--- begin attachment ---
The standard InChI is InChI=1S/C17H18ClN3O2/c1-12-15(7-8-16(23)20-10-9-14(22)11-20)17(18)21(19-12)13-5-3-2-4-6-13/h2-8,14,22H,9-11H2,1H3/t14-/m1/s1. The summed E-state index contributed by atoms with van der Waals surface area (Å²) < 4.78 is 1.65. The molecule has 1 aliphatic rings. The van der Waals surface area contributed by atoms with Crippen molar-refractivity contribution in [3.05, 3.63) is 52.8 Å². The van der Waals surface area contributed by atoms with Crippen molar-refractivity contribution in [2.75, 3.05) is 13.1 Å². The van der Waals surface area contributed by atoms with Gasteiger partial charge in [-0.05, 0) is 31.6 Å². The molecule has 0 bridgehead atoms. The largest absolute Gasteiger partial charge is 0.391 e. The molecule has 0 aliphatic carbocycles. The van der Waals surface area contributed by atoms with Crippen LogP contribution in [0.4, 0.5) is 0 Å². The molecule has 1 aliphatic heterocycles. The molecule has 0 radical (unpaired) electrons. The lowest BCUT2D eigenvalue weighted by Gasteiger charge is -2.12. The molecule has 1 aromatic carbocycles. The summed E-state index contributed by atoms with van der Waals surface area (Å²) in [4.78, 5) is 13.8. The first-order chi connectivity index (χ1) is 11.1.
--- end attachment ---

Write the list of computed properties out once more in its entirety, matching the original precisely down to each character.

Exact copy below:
The standard InChI is InChI=1S/C17H18ClN3O2/c1-12-15(7-8-16(23)20-10-9-14(22)11-20)17(18)21(19-12)13-5-3-2-4-6-13/h2-8,14,22H,9-11H2,1H3/t14-/m1/s1. The summed E-state index contributed by atoms with van der Waals surface area (Å²) < 4.78 is 1.65. The molecule has 1 aliphatic rings. The van der Waals surface area contributed by atoms with Crippen molar-refractivity contribution in [3.05, 3.63) is 52.8 Å². The van der Waals surface area contributed by atoms with Crippen molar-refractivity contribution in [2.75, 3.05) is 13.1 Å². The van der Waals surface area contributed by atoms with Gasteiger partial charge in [-0.05, 0) is 31.6 Å². The molecule has 0 bridgehead atoms. The largest absolute Gasteiger partial charge is 0.391 e. The molecule has 0 aliphatic carbocycles. The van der Waals surface area contributed by atoms with Crippen LogP contribution in [0.4, 0.5) is 0 Å². The molecule has 1 aliphatic heterocycles. The molecule has 0 radical (unpaired) electrons. The lowest BCUT2D eigenvalue weighted by Gasteiger charge is -2.12. The molecule has 1 aromatic carbocycles. The summed E-state index contributed by atoms with van der Waals surface area (Å²) in [4.78, 5) is 13.8. The first-order chi connectivity index (χ1) is 11.1.